Home » Tom Standage: Lessons from Ancient Social Media at TEDxOxbridge (Transcript)

Tom Standage: Lessons from Ancient Social Media at TEDxOxbridge (Transcript)

And how do we know that this was effective? How can we measure this? Today, we measure the effectiveness of a social media campaign by counting retweets, likes, reblogs and things like that. It turns out you can do this for Martin Luther as well, because you can count the number of times that his pamphlets are reprinted — the number of new editions. If you do that and you look at Martin Luther’s traffic stats, it looks like this. If any of you have a WordPress blog, you will be used to looking at things like this. Martin Luther would be pretty pleased to see it. Look at this, you see, that massive spike in 1523. The red ones here are the German pamphlets, the blue ones are the Latin pamphlets. The lighter colour is the reprints, the darker color is the original new pamphlets by Luther. So you can see massive spikes in reprinting. Each one is another thousand copies.

So this causes his message to spread throughout the German lands and beyond, and the result is the split in the Church between Catholics and Protestants. The Reformation comes out of this.

Here’s another social media platform. This one is connected to Oxford. This is the first coffee house in England, here in Oxford. Coffee houses were a fantastic media sharing platform. They were where pamphlets would come in, and news books, which were an ancestor of the newspaper. People would gather, read them and discuss them, and then they’d send them by post to other coffee houses. They would take place in a massive distributed discussion that was going on by people inside coffee houses. And what was particularly notable about coffee houses wasn’t just that they had coffee, it was also that people of different social classes were expected, were invited to mix. So you get the gentleman, the mechanic, the lord and the scoundrel, all talking to each other. Ideas were able to cross over between different groups and different social circles, in a way that they couldn’t before.

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This went on to have some pretty far-reaching impacts. But the main thing this does, is allowing people to be exposed to new ideas, and to take part in a broader discussion of things that are going on. People call coffee houses penny universities. Because you just paid a penny for your coffee, and you could take part in an incredibly alluring and addictive media sharing environment.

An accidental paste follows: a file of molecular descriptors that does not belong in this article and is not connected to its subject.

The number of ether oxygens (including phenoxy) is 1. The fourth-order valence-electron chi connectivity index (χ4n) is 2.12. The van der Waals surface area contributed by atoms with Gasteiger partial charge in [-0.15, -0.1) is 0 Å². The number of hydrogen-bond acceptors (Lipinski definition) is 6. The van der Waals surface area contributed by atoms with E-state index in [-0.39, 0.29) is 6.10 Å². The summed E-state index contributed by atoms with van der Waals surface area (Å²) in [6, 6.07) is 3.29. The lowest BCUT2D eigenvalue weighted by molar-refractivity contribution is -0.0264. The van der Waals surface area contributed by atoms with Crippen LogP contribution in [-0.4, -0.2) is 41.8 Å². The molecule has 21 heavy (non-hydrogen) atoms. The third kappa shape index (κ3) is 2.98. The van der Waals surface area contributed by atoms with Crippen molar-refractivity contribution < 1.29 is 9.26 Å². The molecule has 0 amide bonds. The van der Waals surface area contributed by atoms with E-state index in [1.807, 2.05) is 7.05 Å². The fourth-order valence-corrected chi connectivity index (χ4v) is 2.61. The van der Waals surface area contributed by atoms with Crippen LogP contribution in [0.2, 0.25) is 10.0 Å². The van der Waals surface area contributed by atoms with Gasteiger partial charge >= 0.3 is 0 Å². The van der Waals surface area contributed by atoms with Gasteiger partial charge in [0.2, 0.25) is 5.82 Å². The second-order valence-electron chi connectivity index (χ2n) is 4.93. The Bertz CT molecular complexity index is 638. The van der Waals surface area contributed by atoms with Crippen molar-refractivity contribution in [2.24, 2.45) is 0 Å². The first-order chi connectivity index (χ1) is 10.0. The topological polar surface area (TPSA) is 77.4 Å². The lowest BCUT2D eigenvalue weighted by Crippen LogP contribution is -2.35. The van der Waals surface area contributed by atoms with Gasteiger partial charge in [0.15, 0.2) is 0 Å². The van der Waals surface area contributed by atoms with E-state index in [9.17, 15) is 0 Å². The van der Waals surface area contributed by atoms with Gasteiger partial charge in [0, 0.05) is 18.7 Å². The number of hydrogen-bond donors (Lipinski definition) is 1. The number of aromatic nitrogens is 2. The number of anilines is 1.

There are many more examples. I have been collecting these for a while. This is a commonplace book, where you wrote interesting stuff, like on Tumblr or Pinterest : “Oh, that’s interesting !” It’s very rarely stuff by you. This is why I say it’s like Tumblr or Pinterest. 80% of stuff on Tumblr and Pinterest is re-shared. It’s the same here with these commonplace books. It’s mostly other people’s poems, lists and aphorisms. You share the book with you friends and they copy out the bit they are interested in. What you choose to share with them, and what you choose to put in your book is a way for you to define and express yourself.

There are other examples too, poems before the French Revolution, pamphlets in the English Civil War, pamphlets before the American Revolution, I have got a whole lot of examples.

The question then is: if social media is commonplace around history, what happened to it? Why haven’t we noticed this before? The answer is that we went from this kind of environment, where people are sharing stuff on social networks, and in the 19th century, we switched to this kind of model. This is where a small number of people are delivering a message very very efficiently to an enormous audience, but in an impersonal way. This starts off with the steam press and with mass circulation newspapers. It then goes on to radio and TV and that sort of thing. They allow a very small selective group of people, let’s call them journalists to reach a large number of people. They are not always journalists, because this is the most notorious example of the effectiveness with which you can propagate a message: propaganda.

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So this is the Nazi Volksempfänger. We heard of the Volkswagen, the people’s car. This is the people’s radio, but it really was the people’s radio because it was built so that it could only pick up domestic German broadcast. You couldn’t pickup foreign news on this. So you basically had to listen to Hitler droning on all the time, and making his speeches. This sort of centralized control is the absolute opposite of social media, and this is what happened in the 19th and then mostly the 20th century. So I think this gives us a new way to look at media, because now, “Social media is back, thanks to the Internet.” The Internet makes it very very cheap to reach a very large audience of people. You don’t need a huge and expensive printing press or radio transmitter anymore. You can just go out there onto your social platform of choice, and potentially, what you write or publish can reach an audience of millions.

So I think this means instead of looking at the history of media like this, as a division between old and new media — “old” was analog, print, broadcast, “new” is digital, the Internet, and more social — I think that’s not the whole story. We really need to think of it like this. There was this thing called “really old” media, and it was quite similar to “new” media. The cutoff is 1833, which is when the first penny paper is launched in New York. That’s for me the beginning of “old” media, the beginning of this centralization.

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